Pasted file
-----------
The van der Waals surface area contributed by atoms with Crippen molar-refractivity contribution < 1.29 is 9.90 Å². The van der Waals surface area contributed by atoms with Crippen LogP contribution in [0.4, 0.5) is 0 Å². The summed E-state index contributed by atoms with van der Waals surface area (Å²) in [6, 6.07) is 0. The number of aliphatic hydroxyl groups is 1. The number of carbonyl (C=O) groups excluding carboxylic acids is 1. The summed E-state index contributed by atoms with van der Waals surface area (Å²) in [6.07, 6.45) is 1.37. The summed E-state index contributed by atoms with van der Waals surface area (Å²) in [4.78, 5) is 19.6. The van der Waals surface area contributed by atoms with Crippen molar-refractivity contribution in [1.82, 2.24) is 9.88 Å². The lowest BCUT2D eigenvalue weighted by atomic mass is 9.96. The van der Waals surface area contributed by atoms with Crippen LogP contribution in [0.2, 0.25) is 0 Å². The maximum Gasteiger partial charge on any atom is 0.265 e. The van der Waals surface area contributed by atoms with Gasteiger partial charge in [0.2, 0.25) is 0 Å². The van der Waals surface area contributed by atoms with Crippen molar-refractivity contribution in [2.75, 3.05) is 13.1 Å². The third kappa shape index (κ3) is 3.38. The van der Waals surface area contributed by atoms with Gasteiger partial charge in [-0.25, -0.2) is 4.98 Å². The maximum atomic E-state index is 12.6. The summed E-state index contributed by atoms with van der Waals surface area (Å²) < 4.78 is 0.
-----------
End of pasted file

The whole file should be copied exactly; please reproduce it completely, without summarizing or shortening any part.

The van der Waals surface area contributed by atoms with Crippen molar-refractivity contribution < 1.29 is 9.90 Å². The van der Waals surface area contributed by atoms with Crippen LogP contribution in [0.4, 0.5) is 0 Å². The summed E-state index contributed by atoms with van der Waals surface area (Å²) in [6, 6.07) is 0. The number of aliphatic hydroxyl groups is 1. The number of carbonyl (C=O) groups excluding carboxylic acids is 1. The summed E-state index contributed by atoms with van der Waals surface area (Å²) in [6.07, 6.45) is 1.37. The summed E-state index contributed by atoms with van der Waals surface area (Å²) in [4.78, 5) is 19.6. The van der Waals surface area contributed by atoms with Crippen molar-refractivity contribution in [1.82, 2.24) is 9.88 Å². The lowest BCUT2D eigenvalue weighted by atomic mass is 9.96. The van der Waals surface area contributed by atoms with Crippen LogP contribution in [0.2, 0.25) is 0 Å². The maximum Gasteiger partial charge on any atom is 0.265 e. The van der Waals surface area contributed by atoms with Gasteiger partial charge in [0.2, 0.25) is 0 Å². The van der Waals surface area contributed by atoms with Crippen molar-refractivity contribution in [2.75, 3.05) is 13.1 Å². The third kappa shape index (κ3) is 3.38. The van der Waals surface area contributed by atoms with Gasteiger partial charge in [-0.25, -0.2) is 4.98 Å². The maximum atomic E-state index is 12.6. The summed E-state index contributed by atoms with van der Waals surface area (Å²) < 4.78 is 0.